In most forms of media there's a small subsection of products which chatter away about a musty, grime-clad neon future/past which didn't or will not exist. Skylines bursting through neon-striped smog, the polluted cloudline hiding streets filled with thugs and offices filled with criminal businessmen. Streets of Rage, Shadowrun, Neuromancer & Blade Runner, for example. Well joining them, with an extra strong added dose of John Carpenter inspiration, comes HyperParasite, a twin-stick roguelike where you play as an amorphous blob which can take on the form of anybody unfortunate enough to get too close.

Troglobytes Games' HyperParasite is a top-down, roguelike shooter, but one with a major twist. You're a blob with the ability to steal away the form of those you consume, using them both as a human shield and also a weapon. Games of this genre sometimes, as with Gauntlet, give you a selection of classes to play as which you choose at the start of your run. Others instead offer you the chance to retool as you go, scavenging new weapons or learning skills as you go. HyperParasite is definitely closer to the latter, if you replace scavenging new weapons into taking on the forms of your foes by absorbing their matter.

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I said earlier that there's a distinct John Carpenter vibe running throughout HyperParasite, it's true, it's true, it's true. The titular blob is like a soft take on The Thing's Starkiller, absorbing those around it including their abilities and knowledge. There's no time for subterfuge though, the streets are filled with thugs, heroes and villains. The characters range from newspaper slinging paper girls to salutes to Robocop and Big Trouble in Little China.

I've been playing through an early build of the shooter, working my way through the game's progression system, gradually pushing further and further. It's delightfully tough, with most enemy forms beyond your absorption when you start. Instead you need to defeat them in certain situations as to extract their brains — be that in large set pieces, or in the standard wave defence rooms. Once you've got the brains you need to find a store to begin the unlocking process — then funnel cash into their 'jar' until you've learned the DNA. It's an interesting way of gating progress, as the end of zone bosses are hard to defeat with the starting characters you can take on, but a lot easier once you can take on the form of the mid-bosses.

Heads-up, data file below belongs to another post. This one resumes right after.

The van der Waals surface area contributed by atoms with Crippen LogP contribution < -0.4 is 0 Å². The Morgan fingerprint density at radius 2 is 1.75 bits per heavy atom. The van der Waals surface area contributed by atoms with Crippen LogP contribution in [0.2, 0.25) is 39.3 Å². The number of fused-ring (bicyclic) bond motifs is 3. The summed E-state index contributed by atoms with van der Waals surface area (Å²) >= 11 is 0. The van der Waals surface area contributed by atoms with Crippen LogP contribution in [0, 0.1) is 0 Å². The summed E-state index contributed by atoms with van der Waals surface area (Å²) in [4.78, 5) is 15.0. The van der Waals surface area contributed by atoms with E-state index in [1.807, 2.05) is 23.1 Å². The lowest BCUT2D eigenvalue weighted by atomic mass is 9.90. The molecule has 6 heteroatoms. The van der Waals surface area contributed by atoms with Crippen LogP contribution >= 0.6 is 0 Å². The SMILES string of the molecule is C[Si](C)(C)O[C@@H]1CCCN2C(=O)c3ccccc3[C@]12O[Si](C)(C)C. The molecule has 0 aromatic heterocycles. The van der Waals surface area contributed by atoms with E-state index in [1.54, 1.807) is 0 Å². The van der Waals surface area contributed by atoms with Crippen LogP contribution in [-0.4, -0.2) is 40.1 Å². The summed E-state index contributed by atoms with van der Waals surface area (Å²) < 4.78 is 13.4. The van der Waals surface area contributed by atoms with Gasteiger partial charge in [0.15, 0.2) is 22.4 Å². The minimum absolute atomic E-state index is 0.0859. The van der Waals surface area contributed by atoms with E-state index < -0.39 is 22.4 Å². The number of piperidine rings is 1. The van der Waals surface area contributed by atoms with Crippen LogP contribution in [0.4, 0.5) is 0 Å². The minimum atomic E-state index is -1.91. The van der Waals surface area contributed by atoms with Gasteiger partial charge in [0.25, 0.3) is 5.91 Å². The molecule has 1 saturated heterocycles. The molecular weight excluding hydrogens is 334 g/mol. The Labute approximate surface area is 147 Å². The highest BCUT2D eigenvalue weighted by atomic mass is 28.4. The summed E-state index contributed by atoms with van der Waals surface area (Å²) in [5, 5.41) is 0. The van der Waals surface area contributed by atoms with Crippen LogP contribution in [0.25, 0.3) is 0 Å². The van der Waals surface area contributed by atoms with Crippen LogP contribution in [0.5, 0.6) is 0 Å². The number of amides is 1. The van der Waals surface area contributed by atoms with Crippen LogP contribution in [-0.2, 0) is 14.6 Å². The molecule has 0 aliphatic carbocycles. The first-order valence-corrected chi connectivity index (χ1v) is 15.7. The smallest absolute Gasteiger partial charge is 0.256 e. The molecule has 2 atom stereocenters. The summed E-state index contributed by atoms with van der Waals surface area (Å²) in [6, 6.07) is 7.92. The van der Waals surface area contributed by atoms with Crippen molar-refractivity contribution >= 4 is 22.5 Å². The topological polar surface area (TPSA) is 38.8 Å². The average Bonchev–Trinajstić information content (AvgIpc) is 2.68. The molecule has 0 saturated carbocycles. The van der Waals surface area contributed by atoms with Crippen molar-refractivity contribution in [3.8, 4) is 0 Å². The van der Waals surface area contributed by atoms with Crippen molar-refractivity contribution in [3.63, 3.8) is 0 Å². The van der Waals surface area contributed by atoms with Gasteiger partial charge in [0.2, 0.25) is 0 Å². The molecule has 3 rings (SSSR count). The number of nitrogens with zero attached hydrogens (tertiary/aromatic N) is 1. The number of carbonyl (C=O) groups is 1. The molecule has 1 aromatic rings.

Once you do manage to make it through the first zone, which is 'city streets' based, there are a further four zones with their own characters. It's certainly not going to be easy to finish the game in one run, even if you have unlocked every character, but the procedural map layout keeps the zones fresh enough that I didn't mind throwing myself right back into it once I had fallen.

HyperParasite is currently expected to land on Nintendo Switch at some point later this year, we'll be sure to keep you updated on it as it gets closer to release.

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